Episode 10: Lens recommendations, backing up your photography
In Episode 10 of the Improve Photography Podcast, Jim and Dustin answer listener questions about rain sleeves for your DSLR, working with multiple bodies, and their desert island lens recommendation.
If you are reading this post via email or RSS, be sure to click the blue title of this post so that you can come to the website where the free audio download of this show is available.
If you’re new to the podcast, you can see all the previous episodes of the Improve Photography Podcast here.
How to Subscribe to the Podcast on Your Phone or MP3 Player (free!)
For iPhone/iPad/iPod listeners – Grab your phone or device and go to the iTunes store and search “Improve Photography Podcast.” This will help you to download the free Podcasts App (produced by Apple) and then subscribe to the show from within that app. Every time I produce a new episode, you’ll get it downloaded right on your iDevice.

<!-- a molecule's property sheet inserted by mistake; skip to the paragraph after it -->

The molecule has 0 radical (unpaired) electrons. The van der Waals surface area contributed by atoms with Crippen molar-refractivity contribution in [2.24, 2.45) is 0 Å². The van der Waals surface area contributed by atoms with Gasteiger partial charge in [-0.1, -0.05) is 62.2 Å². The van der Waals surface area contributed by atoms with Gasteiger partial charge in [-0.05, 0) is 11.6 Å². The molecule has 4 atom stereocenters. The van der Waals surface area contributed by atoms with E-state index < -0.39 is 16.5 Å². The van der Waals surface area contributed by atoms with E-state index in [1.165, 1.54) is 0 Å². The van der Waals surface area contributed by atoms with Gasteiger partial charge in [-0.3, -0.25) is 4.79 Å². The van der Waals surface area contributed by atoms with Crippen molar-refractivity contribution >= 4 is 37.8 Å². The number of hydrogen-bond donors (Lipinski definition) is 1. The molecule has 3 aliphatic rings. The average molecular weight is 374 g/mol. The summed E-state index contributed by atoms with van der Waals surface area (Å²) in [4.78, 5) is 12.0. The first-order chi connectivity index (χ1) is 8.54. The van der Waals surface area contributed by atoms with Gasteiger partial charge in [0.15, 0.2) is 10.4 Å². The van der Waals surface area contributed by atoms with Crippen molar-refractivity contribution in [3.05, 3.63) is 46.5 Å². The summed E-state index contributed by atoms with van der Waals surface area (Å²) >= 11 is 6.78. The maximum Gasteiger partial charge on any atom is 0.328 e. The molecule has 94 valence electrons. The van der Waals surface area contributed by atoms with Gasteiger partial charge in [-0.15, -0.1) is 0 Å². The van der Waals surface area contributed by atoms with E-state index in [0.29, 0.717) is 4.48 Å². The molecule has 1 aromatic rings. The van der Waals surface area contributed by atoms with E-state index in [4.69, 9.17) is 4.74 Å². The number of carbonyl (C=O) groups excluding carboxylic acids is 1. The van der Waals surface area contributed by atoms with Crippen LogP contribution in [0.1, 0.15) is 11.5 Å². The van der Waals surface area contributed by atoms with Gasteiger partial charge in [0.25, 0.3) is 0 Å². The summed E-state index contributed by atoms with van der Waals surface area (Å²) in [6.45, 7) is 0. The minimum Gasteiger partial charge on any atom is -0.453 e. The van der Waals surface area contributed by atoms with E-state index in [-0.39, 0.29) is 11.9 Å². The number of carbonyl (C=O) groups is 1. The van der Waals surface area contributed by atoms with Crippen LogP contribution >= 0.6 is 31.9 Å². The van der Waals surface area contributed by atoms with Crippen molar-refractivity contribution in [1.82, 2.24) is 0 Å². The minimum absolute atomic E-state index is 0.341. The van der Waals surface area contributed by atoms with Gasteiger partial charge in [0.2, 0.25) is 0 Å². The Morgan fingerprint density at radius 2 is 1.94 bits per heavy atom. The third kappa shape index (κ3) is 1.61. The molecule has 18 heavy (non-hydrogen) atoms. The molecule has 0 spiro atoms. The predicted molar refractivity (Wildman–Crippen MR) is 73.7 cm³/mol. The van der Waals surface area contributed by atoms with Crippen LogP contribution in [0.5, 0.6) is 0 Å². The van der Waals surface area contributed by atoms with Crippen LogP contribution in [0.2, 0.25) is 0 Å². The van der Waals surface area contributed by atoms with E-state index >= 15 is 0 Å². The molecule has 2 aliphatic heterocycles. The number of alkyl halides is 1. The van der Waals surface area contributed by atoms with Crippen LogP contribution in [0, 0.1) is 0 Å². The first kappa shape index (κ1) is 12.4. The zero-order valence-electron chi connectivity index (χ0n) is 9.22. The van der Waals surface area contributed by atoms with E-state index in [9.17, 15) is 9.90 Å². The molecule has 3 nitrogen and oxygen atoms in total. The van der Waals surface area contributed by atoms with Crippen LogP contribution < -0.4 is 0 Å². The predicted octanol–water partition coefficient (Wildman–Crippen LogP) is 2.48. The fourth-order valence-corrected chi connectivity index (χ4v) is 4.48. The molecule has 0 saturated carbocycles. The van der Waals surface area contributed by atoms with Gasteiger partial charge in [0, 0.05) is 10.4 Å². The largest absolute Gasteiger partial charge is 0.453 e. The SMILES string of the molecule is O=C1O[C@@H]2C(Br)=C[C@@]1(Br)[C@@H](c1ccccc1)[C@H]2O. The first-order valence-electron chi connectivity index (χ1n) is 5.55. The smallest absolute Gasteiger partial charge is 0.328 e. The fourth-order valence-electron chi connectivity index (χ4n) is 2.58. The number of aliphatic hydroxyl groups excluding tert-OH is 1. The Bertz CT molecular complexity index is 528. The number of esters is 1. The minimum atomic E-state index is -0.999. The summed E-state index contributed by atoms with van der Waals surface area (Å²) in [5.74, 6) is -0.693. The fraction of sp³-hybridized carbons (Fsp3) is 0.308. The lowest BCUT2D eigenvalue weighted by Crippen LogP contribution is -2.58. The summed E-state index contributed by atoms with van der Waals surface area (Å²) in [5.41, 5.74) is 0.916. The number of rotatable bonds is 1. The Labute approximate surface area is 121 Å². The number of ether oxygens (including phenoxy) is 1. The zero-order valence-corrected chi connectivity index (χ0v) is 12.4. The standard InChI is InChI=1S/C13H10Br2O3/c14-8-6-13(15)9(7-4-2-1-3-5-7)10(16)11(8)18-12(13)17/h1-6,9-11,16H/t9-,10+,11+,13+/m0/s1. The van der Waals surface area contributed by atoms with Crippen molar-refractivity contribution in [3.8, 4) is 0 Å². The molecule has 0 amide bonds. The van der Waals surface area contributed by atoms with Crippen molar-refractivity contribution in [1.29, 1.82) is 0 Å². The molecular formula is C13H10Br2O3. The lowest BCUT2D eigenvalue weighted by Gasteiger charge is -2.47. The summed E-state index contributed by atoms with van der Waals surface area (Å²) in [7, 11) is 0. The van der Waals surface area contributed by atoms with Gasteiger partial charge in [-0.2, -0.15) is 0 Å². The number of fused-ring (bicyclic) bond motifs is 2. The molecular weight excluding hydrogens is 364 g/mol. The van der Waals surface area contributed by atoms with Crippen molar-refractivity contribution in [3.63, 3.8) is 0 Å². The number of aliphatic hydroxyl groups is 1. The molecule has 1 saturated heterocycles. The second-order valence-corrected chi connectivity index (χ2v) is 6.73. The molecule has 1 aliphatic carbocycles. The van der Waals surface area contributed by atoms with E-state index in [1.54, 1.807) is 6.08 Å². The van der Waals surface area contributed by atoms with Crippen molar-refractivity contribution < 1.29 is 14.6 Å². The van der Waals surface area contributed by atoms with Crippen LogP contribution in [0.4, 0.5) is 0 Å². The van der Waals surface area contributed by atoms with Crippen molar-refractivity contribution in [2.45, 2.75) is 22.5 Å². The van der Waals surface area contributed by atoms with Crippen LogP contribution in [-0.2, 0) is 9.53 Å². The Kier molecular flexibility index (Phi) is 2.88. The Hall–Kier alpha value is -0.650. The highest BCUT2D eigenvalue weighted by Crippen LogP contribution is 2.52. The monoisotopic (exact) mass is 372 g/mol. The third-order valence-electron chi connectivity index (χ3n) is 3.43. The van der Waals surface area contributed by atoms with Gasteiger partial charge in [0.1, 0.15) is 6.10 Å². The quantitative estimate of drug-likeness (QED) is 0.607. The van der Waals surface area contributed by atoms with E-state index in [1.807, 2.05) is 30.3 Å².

For Android listeners – Download the Stitcher Radio app (free) and search for “Improve Photography Podcast.” Or, if you have already downloaded a podcasting client, follow the directions in the next sentence.
For podcast enthusiasts – If you already listen to podcasts and have a podcatcher that you prefer, the feed you’ll need to add is http://improvephotography.com/feed/podcast
For those who don’t have a mobile device – You can always listen to the show by clicking the audio file at the top of this episode.
Guide to Episode 10
Dustin and Jim wish all of the listeners of the podcast a very merry Christmas and thank you all for supporting Improve Photography.
[0:56] What are some lenses that photographers should have for general photography?
Jim and Dustin already mentioned last week what lenses they recommend for all-around lenses, but this listener is asking what lenses she should have in her back for general photography use. Also, this listener didn’t ask for a budget, so Jim and Dustin recommend the best quality lenses for professional photographers.